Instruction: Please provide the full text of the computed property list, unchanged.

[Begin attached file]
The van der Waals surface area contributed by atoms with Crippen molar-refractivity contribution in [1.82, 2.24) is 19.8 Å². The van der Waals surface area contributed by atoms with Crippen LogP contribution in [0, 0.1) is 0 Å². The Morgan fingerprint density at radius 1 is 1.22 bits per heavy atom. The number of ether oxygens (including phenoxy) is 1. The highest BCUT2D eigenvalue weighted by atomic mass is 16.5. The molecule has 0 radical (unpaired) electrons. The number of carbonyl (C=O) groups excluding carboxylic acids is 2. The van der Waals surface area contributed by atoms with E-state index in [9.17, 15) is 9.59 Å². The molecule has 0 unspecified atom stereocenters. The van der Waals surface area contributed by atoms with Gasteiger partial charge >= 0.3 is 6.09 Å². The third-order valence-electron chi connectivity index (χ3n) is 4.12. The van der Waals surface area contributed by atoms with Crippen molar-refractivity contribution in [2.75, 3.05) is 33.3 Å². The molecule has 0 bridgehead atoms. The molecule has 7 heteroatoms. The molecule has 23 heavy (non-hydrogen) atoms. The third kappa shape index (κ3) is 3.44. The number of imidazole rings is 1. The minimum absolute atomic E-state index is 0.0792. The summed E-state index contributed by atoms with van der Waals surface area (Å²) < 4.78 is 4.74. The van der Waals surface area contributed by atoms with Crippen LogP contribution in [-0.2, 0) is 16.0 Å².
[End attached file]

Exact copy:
The van der Waals surface area contributed by atoms with Crippen molar-refractivity contribution in [1.82, 2.24) is 19.8 Å². The van der Waals surface area contributed by atoms with Crippen LogP contribution in [0, 0.1) is 0 Å². The Morgan fingerprint density at radius 1 is 1.22 bits per heavy atom. The number of ether oxygens (including phenoxy) is 1. The highest BCUT2D eigenvalue weighted by atomic mass is 16.5. The molecule has 0 radical (unpaired) electrons. The number of carbonyl (C=O) groups excluding carboxylic acids is 2. The van der Waals surface area contributed by atoms with E-state index in [9.17, 15) is 9.59 Å². The molecule has 0 unspecified atom stereocenters. The van der Waals surface area contributed by atoms with Gasteiger partial charge >= 0.3 is 6.09 Å². The third-order valence-electron chi connectivity index (χ3n) is 4.12. The van der Waals surface area contributed by atoms with Crippen molar-refractivity contribution in [2.75, 3.05) is 33.3 Å². The molecule has 0 bridgehead atoms. The molecule has 7 heteroatoms. The molecule has 23 heavy (non-hydrogen) atoms. The third kappa shape index (κ3) is 3.44. The number of imidazole rings is 1. The minimum absolute atomic E-state index is 0.0792. The summed E-state index contributed by atoms with van der Waals surface area (Å²) < 4.78 is 4.74. The van der Waals surface area contributed by atoms with Crippen LogP contribution in [-0.2, 0) is 16.0 Å².